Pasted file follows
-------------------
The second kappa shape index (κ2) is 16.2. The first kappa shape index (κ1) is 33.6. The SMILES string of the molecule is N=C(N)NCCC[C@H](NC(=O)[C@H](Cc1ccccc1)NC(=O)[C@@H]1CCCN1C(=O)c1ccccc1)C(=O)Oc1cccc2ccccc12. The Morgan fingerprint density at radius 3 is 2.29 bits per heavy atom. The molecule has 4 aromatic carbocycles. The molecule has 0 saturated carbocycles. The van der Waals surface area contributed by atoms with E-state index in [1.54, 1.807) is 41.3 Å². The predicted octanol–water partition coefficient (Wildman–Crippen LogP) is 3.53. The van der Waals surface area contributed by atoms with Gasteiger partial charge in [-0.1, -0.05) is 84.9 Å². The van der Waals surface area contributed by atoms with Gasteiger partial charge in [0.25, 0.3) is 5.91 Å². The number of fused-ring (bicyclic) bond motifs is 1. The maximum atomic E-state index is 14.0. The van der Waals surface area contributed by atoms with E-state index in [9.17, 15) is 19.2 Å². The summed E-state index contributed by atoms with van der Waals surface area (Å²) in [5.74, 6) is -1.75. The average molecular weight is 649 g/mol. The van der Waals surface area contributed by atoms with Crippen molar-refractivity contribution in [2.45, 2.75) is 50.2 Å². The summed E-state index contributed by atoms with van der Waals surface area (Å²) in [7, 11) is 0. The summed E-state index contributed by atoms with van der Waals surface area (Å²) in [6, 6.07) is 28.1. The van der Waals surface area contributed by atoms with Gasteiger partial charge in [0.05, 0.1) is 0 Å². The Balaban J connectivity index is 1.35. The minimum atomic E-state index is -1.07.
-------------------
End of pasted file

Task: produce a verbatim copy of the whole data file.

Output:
The second kappa shape index (κ2) is 16.2. The first kappa shape index (κ1) is 33.6. The SMILES string of the molecule is N=C(N)NCCC[C@H](NC(=O)[C@H](Cc1ccccc1)NC(=O)[C@@H]1CCCN1C(=O)c1ccccc1)C(=O)Oc1cccc2ccccc12. The Morgan fingerprint density at radius 3 is 2.29 bits per heavy atom. The molecule has 4 aromatic carbocycles. The molecule has 0 saturated carbocycles. The van der Waals surface area contributed by atoms with E-state index in [1.54, 1.807) is 41.3 Å². The predicted octanol–water partition coefficient (Wildman–Crippen LogP) is 3.53. The van der Waals surface area contributed by atoms with Gasteiger partial charge in [-0.1, -0.05) is 84.9 Å². The van der Waals surface area contributed by atoms with Gasteiger partial charge in [0.25, 0.3) is 5.91 Å². The number of fused-ring (bicyclic) bond motifs is 1. The maximum atomic E-state index is 14.0. The van der Waals surface area contributed by atoms with E-state index in [9.17, 15) is 19.2 Å². The summed E-state index contributed by atoms with van der Waals surface area (Å²) in [5.74, 6) is -1.75. The average molecular weight is 649 g/mol. The van der Waals surface area contributed by atoms with Crippen molar-refractivity contribution in [2.45, 2.75) is 50.2 Å². The summed E-state index contributed by atoms with van der Waals surface area (Å²) in [7, 11) is 0. The summed E-state index contributed by atoms with van der Waals surface area (Å²) in [6, 6.07) is 28.1. The van der Waals surface area contributed by atoms with Gasteiger partial charge in [0.05, 0.1) is 0 Å². The Balaban J connectivity index is 1.35. The minimum atomic E-state index is -1.07.